Georgia State: Doctors Vary In Support For Monitoring Of Opioid Prescriptions

Posted On July 11, 2017
Categories Research, Sociology

Doctors who work in emergency rooms are generally supportive of prescription drug monitoring programs, while those in some other specialties appear more concerned that such regulatory oversight will interfere with the doctor-patient relationship and do little to curb the current opioid epidemic, according to a study led by a researcher at Georgia State University.

Understanding… more »

Distinguished University Professor Selected as Chair of the Board of Governors for the Astrophysical Research Consortium

The College of Arts and Sciences is pleased to announce D. Michael Crenshaw, Distinguished University Professor and Chair of the Department of Physics and Astronomy, has been appointed Chair of the Board of Governors for the Astrophysical Research Consortium (ARC).

“I’m excited about this new position because it opens up new collaborative opportunities for our… more »

Red Carpet Arrival

Sofia Espina won an Emmy for her work on a television adventure series, and the journalism major is just getting started.

When she finishes her college degree, Sofia Espina might have a leg up on her fellow job applicants in television news.

The Georgia State University journalism major earned a Southeast Emmy Award — one… more »

Early-Life Pain May Lead To Obesity Risk, Especially In Females, Neuroscience Institute Study Finds Early-Life Pain May Lead To Obesity Risk, Especially In Females, Neuroscience Institute Study Finds

Inflammatory pain at birth changes how the hippocampus, a part of the brain associated with memory and eating behavior, works later in life, and this pain also causes adult rats to eat more frequently and in larger amounts, according to a study by Georgia State University and the Charlie Norwood VA Medical Center.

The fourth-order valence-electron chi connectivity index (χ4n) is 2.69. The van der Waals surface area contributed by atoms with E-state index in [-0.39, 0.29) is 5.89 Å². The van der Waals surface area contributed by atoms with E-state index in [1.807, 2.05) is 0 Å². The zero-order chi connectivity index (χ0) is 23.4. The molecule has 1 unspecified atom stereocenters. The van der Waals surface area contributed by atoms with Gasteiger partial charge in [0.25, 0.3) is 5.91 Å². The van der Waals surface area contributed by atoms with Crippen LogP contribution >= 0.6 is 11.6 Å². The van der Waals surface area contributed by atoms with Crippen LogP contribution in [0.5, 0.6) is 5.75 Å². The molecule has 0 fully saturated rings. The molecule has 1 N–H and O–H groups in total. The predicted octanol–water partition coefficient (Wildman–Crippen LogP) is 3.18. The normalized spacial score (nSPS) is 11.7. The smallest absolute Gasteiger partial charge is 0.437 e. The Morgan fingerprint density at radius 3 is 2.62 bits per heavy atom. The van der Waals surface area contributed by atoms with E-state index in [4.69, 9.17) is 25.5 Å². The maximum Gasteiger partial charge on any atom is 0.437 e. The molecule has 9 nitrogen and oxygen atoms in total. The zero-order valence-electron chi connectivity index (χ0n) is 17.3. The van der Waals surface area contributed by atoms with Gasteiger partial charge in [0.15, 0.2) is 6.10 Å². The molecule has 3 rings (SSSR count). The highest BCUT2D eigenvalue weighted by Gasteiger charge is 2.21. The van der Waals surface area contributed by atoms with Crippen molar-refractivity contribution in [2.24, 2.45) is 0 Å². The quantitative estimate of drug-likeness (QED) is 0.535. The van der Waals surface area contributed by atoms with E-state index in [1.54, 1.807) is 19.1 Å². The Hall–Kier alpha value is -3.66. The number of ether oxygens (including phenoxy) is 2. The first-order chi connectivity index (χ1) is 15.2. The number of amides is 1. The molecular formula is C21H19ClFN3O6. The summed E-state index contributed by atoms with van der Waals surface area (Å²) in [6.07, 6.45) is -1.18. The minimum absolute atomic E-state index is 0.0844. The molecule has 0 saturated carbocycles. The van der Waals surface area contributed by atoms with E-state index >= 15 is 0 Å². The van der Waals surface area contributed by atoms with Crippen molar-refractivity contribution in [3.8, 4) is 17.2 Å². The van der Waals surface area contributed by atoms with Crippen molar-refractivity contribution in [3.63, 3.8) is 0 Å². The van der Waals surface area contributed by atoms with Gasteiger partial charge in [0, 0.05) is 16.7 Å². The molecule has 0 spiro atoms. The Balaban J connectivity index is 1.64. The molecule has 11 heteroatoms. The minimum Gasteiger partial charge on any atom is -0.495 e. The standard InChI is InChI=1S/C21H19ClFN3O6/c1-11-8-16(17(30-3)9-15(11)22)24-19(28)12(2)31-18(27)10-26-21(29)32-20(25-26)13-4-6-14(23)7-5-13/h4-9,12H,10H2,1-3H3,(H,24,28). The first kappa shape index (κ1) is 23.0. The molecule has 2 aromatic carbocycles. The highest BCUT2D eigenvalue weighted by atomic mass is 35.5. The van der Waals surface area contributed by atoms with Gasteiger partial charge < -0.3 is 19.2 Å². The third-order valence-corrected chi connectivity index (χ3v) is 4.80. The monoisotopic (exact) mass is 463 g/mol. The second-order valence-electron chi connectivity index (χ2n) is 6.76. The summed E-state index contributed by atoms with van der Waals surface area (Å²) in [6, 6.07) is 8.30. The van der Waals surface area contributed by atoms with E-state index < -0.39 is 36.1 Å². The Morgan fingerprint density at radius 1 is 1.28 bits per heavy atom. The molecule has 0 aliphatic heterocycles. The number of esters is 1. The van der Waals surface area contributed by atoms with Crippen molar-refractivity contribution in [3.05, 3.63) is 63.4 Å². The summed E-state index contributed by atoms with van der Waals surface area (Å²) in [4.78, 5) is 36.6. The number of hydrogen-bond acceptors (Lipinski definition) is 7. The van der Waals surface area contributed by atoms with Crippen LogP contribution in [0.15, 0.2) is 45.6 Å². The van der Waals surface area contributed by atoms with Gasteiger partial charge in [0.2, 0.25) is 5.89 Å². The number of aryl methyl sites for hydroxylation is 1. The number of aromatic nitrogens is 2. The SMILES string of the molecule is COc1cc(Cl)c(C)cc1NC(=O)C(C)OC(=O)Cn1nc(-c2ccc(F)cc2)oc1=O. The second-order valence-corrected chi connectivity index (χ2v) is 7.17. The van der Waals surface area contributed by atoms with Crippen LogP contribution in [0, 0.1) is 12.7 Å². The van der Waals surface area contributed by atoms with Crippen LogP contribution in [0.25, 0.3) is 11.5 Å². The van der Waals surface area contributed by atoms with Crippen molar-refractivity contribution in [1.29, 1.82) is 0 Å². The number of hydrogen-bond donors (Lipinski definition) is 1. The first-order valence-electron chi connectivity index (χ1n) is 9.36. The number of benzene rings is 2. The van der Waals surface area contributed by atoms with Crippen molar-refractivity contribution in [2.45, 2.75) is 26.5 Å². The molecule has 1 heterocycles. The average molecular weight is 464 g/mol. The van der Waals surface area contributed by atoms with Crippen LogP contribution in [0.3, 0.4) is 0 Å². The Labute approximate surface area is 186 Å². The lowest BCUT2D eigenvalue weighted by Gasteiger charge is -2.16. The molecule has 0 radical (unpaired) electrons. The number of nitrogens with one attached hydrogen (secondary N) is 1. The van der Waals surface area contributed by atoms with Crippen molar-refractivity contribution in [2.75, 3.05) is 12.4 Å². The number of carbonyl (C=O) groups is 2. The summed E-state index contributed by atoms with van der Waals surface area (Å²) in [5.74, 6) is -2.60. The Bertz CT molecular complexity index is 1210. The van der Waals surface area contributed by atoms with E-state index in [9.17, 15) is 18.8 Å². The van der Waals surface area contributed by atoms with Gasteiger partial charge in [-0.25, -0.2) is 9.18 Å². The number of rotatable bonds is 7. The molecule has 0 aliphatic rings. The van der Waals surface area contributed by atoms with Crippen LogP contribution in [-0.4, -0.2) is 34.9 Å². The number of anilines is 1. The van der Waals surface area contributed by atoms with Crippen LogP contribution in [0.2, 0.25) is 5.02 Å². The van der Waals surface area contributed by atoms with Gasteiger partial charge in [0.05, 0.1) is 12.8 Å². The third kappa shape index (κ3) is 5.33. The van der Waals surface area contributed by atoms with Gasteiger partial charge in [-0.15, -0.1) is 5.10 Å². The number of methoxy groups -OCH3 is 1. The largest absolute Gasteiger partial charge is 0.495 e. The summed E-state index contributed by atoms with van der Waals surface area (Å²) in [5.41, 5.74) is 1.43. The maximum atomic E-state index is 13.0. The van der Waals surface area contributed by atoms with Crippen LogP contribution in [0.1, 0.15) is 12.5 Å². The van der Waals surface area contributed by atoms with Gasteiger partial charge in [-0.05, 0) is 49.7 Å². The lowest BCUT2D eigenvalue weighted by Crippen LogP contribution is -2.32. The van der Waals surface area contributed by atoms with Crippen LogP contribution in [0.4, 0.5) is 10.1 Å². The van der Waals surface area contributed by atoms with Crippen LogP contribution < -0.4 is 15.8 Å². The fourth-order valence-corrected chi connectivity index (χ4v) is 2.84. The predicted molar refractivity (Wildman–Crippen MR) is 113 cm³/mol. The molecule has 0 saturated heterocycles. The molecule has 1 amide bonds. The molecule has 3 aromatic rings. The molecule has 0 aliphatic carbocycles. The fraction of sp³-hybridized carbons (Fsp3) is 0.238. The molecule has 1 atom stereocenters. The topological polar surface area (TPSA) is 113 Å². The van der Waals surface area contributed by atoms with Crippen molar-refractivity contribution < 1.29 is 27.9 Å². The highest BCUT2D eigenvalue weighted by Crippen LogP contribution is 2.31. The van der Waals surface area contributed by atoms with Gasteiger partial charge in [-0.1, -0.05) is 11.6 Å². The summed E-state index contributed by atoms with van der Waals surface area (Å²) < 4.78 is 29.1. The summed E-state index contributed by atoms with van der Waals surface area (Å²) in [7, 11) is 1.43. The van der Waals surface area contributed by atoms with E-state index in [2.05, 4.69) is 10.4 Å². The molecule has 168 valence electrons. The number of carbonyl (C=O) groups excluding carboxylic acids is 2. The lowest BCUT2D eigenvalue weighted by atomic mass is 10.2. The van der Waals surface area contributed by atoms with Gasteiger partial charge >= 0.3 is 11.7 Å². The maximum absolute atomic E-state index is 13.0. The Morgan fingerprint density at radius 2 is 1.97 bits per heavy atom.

The… more »

Georgia State Geologists Unlock Mysteries of Ancient Climate Change

Researchers from Georgia State University’s Geosciences Department are using mineralogical tools to study climate change in East Africa that dates back nearly 1.9 million years ago. 

“Doing this research is exhilarating because you get a glimpse into how dynamic environmental change is on Earth,” said geosciences chair and Professor Daniel Deocampo, who is leading the… more »

START inks new book series with Oxford University Press

Posted On June 13, 2017 by Jessica Rivinius

The National Consortium for the Study of Terrorism and Responses to Terrorism (START) is partnering with Oxford University Press to sponsor a new book series on the causes, conduct and consequences of terrorism. The interdisciplinary series will approach terrorism conceptually as having a developmental “life cycle” that includes the origins of political extremism and the formation… more »

This is a Revised Mock-up of the Second Giving News Feed

Posted On June 11, 2017
Categories Mock-ups

Lorem Ipsum is simply dummy text of the printing and typesetting industry. Lorem Ipsum has been the industry’s standard dummy text ever since the 1500s, when an unknown printer took a galley of type and scrambled it to make a type specimen book. It has survived not only five centuries, but also the leap into… more »

This is a Mock-up of the First Giving News Feed

Posted On June 11, 2017
Categories Mock-ups

Lorem Ipsum is simply dummy text of the printing and typesetting industry. Lorem Ipsum has been the industry’s standard dummy text ever since the 1500s, when an unknown printer took a galley of type and scrambled it to make a type specimen book. It has survived not only five centuries, but also the leap into electronic… more »

In Sex-Changing Fish, Male-Typical Sexual Behavior Associated With Elevated Expression Of Male Sex Hormone Receptors In Muscles

Sex-changing fish exhibit differences in androgen receptor (AR) expression in muscles that are highly sensitive to androgens (male sex hormones) and essential for male courtship behavior, according to a Georgia State University study. 

Androgen signaling is a critical regulator of male-typical reproductive behavior in vertebrates. This study found androgen receptor expression is also important… more »

Georgia State Neuroscientists Rewire Brain Of One Species To Have Connectivity Of Another

Scientists at Georgia State University have rewired the neural circuit of one species and given it the connections of another species to test a hypothesis about the evolution of neural circuits and behavior. 

Neurons are connected to each other to form networks that underlie behaviors. Drs. Akira Sakurai and Paul Katz of Georgia State’s… more »